• Exercising warrants can add significant upside. If a SPAC goes particularly well, exercising warrants can bring significant upside to the run-up seen with the common stock. For example, NKLA traded near $80 per share. Exercising whole warrants would provide you additional common stock at a price of $11.50 per share. Selling the shares after exercising the warrants would have generated nearly 600% returns.

What are the risks of investing in SPACs?

  • Opportunity Cost. Because SPACs have ~2 years to find a company, there is associated opportunity cost to holding SPAC units. During the search, the SPAC’s unit price will not change much from around $10 per unit. The investor’s capital could have been used better elsewhere, generating greater returns. However, some SPACs identify a target company within months of IPO’ing the SPAC, so this risk does not necessarily exist with all SPACs.

  • Unable to Find Target Company. Most SPAC units trade at a premium once the SPAC IPO’s. Investors may pay $11, $12 or more per unit. If the SPAC is unable to find a target and decides to liquidate the trust, then unit holders will be paid at the SPAC’s IPO price, which is likely ~$10 per share, so investors may take a 10%+ loss is they paid a premium for the units.

  • Too Many SPACs, Not Enough Target Companies. Not all SPAC acquisitions are successful. If there are too many SPACs seeking to take private companies public, there is greater likelihood that there are not enough good private companies to go around. There is certainly a chance for SPAC unit holders to redeem their units for $10 per unit before the target company is taken public if the unit holders are not comfortable with the target company. In this case, the target company may not be able to raise needed capital and trade under $10 per share.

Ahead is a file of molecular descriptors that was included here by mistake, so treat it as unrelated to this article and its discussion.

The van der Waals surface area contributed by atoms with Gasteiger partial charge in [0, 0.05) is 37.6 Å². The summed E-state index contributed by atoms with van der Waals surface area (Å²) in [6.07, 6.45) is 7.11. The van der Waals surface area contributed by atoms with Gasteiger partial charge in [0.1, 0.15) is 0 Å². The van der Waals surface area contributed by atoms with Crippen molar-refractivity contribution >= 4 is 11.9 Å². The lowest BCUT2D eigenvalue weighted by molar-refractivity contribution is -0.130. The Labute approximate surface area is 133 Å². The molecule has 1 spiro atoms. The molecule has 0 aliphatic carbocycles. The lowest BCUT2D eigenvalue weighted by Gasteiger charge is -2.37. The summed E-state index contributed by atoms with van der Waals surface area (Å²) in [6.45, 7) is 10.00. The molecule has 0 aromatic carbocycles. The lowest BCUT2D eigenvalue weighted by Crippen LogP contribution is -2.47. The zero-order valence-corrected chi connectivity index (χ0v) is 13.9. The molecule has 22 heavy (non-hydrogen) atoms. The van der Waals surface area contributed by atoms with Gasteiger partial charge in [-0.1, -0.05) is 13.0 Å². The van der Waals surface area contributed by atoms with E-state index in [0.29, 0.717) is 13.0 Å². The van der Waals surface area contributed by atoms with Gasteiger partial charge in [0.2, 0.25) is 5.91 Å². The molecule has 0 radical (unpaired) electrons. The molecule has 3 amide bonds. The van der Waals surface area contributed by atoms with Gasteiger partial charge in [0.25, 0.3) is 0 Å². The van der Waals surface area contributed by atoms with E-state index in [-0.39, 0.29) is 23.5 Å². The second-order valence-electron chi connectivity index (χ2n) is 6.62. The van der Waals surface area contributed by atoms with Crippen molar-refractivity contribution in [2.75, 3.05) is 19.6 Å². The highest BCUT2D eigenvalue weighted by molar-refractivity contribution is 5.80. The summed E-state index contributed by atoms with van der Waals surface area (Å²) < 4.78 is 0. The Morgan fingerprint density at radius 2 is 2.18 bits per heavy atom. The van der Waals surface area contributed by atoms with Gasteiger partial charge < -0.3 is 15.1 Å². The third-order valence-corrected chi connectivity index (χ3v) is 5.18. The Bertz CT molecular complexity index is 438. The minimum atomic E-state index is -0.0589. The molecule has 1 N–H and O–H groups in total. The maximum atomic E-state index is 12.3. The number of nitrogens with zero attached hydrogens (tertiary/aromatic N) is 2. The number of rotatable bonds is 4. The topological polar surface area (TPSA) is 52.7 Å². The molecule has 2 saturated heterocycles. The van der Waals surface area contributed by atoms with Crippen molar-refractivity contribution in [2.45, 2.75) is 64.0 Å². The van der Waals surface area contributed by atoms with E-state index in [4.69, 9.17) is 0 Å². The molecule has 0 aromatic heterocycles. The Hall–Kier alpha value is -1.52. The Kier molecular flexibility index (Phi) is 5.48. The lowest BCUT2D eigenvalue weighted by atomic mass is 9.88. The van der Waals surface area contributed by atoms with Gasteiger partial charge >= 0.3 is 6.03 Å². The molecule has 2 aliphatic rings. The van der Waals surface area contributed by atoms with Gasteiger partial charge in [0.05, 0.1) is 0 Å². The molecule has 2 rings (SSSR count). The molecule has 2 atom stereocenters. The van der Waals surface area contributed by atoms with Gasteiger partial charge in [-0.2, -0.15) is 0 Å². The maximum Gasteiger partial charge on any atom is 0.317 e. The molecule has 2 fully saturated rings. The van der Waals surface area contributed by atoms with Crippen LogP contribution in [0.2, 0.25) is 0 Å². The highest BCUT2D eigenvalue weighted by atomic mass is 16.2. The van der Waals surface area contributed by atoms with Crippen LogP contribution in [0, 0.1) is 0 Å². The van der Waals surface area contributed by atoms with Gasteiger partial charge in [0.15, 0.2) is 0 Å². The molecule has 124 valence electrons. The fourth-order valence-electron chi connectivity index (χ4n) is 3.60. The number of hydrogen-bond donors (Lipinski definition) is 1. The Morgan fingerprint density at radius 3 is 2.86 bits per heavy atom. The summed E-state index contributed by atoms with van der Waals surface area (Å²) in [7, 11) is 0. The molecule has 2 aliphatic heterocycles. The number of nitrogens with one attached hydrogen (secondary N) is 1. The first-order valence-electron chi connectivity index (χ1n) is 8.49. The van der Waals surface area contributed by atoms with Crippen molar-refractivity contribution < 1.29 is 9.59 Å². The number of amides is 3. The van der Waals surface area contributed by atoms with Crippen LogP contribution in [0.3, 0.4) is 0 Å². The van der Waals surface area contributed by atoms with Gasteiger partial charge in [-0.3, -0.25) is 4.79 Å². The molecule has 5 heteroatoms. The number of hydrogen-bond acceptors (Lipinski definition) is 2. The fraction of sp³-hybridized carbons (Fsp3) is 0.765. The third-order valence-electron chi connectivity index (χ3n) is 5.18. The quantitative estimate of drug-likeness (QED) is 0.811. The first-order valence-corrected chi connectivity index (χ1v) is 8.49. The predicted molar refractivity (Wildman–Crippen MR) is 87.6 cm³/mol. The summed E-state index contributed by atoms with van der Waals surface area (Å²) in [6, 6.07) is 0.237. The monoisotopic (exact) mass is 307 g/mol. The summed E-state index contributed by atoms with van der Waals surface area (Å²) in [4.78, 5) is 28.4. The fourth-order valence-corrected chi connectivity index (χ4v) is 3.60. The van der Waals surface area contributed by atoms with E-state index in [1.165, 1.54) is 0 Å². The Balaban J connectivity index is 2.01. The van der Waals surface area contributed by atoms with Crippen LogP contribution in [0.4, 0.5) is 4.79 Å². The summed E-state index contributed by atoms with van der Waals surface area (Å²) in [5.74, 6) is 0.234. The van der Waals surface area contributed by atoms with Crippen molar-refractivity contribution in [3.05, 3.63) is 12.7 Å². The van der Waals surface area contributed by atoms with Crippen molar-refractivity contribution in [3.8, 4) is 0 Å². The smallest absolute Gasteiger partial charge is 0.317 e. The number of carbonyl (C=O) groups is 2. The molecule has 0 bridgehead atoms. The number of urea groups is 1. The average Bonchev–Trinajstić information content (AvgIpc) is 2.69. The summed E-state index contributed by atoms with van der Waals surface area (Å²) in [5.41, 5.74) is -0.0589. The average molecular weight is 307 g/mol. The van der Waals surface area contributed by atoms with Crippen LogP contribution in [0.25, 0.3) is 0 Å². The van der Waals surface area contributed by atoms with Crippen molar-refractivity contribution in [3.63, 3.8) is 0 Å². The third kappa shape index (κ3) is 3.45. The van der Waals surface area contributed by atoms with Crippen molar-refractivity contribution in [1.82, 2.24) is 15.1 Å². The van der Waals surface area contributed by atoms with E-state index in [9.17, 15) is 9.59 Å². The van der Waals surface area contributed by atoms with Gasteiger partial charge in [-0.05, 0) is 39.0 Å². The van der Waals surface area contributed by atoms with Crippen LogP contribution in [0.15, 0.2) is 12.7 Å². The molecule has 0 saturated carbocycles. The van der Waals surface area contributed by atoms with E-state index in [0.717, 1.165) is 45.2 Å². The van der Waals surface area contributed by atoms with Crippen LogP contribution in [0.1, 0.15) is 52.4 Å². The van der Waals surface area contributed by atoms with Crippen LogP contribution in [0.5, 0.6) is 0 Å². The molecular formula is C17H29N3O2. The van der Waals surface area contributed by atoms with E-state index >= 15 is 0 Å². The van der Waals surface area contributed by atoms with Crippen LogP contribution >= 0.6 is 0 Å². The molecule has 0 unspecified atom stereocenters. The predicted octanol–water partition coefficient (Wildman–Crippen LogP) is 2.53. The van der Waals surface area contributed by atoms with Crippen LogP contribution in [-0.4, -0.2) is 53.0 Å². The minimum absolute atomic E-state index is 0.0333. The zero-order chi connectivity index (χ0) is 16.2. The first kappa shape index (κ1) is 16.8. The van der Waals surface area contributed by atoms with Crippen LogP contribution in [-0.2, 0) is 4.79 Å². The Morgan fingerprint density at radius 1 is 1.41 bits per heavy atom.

• Redemption Risk for Warrants. If the target company share trades above a certain price per share for a certain amount of time, the company has the ability to the warrants for a nominal consideration (e.g., $0.01 per warrant). This forces public warrants to exercise or the warrants will lose value.

  • Unique SPAC Considerations. While SPACs may be structured similarly, each SPAC differs slightly in regards to their terms. It is critical to read through SPAC terms and conditions in order to fully understand the risk/reward profile associated with the SPAC.


What are some notable SPACs available right now?


Pershing Square Tontine Holdings seeking to raise $4B in largest SPAC IPO to date

  • Plans to list on NYSE under PSTH.U

Spartan Energy Acquisition Corp (NYSE: SPAQ) seeks to acquire Fisker, a potential EV competitor to Tesla

  • Announced target company acquisition on 7/13/2020

Therapeutics Acquisition Corp. (NASDAQ: TXAC), sponsored by RA Capital, raised $118M IPO and traded at a 60% premium last week.

  • RA Capital is a prominent healthcare and life sciences focused investment manager


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Disclaimer: I/we currently have positions in SPAQ. I/we have no positions in any other stocks or units mentioned, and no plans to initiate any positions within the next 72 hours. I wrote this article myself, and it expresses my own opinions. I have no business relationship with and was not paid by any company whose stock is mentioned in this article.


WX Capital and the members of its team are not registered investment advisors, so this article should only be taken as our opinion and not individualized investment advice. Please conduct proper research before investing in any security because any financial investment may result in significant financial losses.